There’s not a house I consider my childhood home more than my grandparent’s house.
From the time I was born until shortly after my parents divorced when I was 10, I lived in the same house. While I do have some fond memories of that house, the house that remains sweetest in my memories is my grandparent’s home.
When I was 6, my Grannie died, but if you’ve ever read any of my stories about her (like this one), then you know that time I spent with her are some of my most treasured memories. While six years certainly wasn’t enough time with her, I do find it amazing how that one woman still came to be a huge part of my life in that short time.
The same is even more true of my grandfather, who as you know, I called Pap. He was the stability I so desperately needed in my life. I latched onto him and in return, he unconsciously taught me the value of hard work, staying strong and loving hard unconditionally. All of those early morning talks in the kitchen, rides through the fields in an ’89 Chevrolet Cheyenne and broken lawnmower belts unknowingly prepared me for some of the hardest times in my life.
Pap was a farmer. His father, his grandfather, his great-grandfather and multiple more generations before him were farmers. They would all grow up working the same land their fathers and grandfathers worked before them.
Pap was also a navy man. After the navy, he worked on the railroad in the city and got married to my grandmother, who was from the same area he was from. They lived in the city and his plan was to stay there, working on the railroad. However, his father-in-law, a farmer too, persuaded him to come back home and farm with him. Pap and Grannie went home and built a red brick house just down the road from where my grandmother grew up. It was there that I dug for treasure, ate more ice cream sandwiches and drank more Bubba colas than I could ever count, and watched countless episodes of Bonanza, The Price is Right and In the Heat of the Night with my Pap.
Let’s fast-forward for a moment. When I left the farm years ago, I didn’t think I would ever go back to stay. I left that small town with my truck loaded down, in a whirlwind worthy of a Lifetime Original Movie. I had to get away to find myself. When I married Andy, he was the farthest thing from a country boy as you could get. He knew I had grown up on a farm, but I had never taken him back home until after our daughter was born. Sometime, in the last five years, the man has learned how to drive a tractor, plant corn, and work cattle. And he likes it. No, he loves it. Sometimes, I think he even loves that farm more than I do.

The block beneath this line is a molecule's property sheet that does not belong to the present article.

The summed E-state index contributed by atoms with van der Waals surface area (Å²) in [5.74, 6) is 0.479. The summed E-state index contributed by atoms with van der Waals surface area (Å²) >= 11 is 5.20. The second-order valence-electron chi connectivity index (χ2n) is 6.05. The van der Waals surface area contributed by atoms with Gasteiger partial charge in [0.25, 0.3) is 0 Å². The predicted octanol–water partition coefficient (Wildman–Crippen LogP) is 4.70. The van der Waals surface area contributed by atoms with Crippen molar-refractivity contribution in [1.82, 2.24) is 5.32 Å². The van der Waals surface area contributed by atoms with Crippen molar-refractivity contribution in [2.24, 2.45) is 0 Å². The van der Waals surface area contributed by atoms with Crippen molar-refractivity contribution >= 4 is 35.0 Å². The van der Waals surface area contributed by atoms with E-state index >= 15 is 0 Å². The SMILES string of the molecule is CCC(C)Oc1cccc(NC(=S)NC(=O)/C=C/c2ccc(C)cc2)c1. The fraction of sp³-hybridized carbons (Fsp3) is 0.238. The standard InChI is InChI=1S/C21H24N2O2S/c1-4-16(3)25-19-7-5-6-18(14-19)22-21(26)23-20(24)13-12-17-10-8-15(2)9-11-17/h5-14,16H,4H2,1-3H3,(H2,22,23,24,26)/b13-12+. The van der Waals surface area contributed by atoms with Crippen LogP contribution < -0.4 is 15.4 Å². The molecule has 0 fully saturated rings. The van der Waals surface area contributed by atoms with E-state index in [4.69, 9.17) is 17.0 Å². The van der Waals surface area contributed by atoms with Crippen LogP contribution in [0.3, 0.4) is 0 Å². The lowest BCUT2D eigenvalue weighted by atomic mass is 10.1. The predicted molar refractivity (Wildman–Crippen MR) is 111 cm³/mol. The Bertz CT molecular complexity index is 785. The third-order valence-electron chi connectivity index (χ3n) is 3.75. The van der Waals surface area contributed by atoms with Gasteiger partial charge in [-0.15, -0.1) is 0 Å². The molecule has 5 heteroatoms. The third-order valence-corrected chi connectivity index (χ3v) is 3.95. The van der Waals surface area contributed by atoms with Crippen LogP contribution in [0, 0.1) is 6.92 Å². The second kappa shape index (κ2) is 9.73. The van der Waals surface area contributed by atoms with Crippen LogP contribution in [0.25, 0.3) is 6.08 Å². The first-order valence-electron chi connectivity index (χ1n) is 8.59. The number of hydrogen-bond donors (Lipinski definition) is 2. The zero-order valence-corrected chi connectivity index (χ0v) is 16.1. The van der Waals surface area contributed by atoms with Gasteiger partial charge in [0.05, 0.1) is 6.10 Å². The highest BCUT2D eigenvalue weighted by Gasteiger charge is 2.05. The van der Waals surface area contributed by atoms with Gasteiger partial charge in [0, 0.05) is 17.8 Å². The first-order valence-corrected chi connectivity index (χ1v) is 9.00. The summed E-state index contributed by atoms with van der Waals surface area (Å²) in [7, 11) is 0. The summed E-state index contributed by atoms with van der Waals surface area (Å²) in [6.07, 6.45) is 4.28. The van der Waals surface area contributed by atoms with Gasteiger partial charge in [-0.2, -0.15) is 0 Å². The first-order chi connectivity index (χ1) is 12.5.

My uncle is now the owner of the family farm and Andy helps him as much as he can on the farm, but living an hour away doesn’t let us help as much as we’d like to. We’re a family that doesn’t get rid of anything when someone dies, so my uncle also still owns my grandparent’s house, which he has rented out up until just recently.
Do you see where this is going?
Andy, the Circus, and I are going to live in my grandparent’s house part-time so that we can help out more on the farm. We don’t have any plans whatsoever of leaving the 70’s Landing Pad, we love this house, our neighborhood, and my amazing in-laws are just down the street. Most people have a second home to relax at, us though, we apparently just want more work. 😉 And on top of it all, the Circus loves the farm, so she is going to get the best of both worlds, which I am really excited about for her.
All that being said, my grandparent’s house needs a good bit of work done to it. Here is where we are at:
The living room and dining room are adjoining.
This is looking into the living room from the dining room.
Looking into the dining room from the living room. The door on the left leads out onto a screened-in porch.
One of the biggest things I was worried about was that the tenants would have painted the kitchen cabinets or knotty pine paneling in the kitchen and den. I was so happy to see it was still intact. That kitchen just wouldn’t be the same without the knotty pine.
The den is just off the kitchen.
The bathroom is pretty much a gut job.
The design of this house will be very different than the design at the 70’s Landing Pad. I’ve promised Grunt Labor that he gets a huge say in the decorating and of course, I want the house to give a nod to Pap and Grannie. I’m not too sure they’d like black walls. 😉 That being said, don’t think for a second though, I’m going all farmhouse style. When my grandparents were alive, their decor was nowhere near the “farmhouse” look even though they lived on a farm. With the exception of the bathroom, most of the rooms just need a really good cleaning and some paint on the walls. Stay tuned for the plans!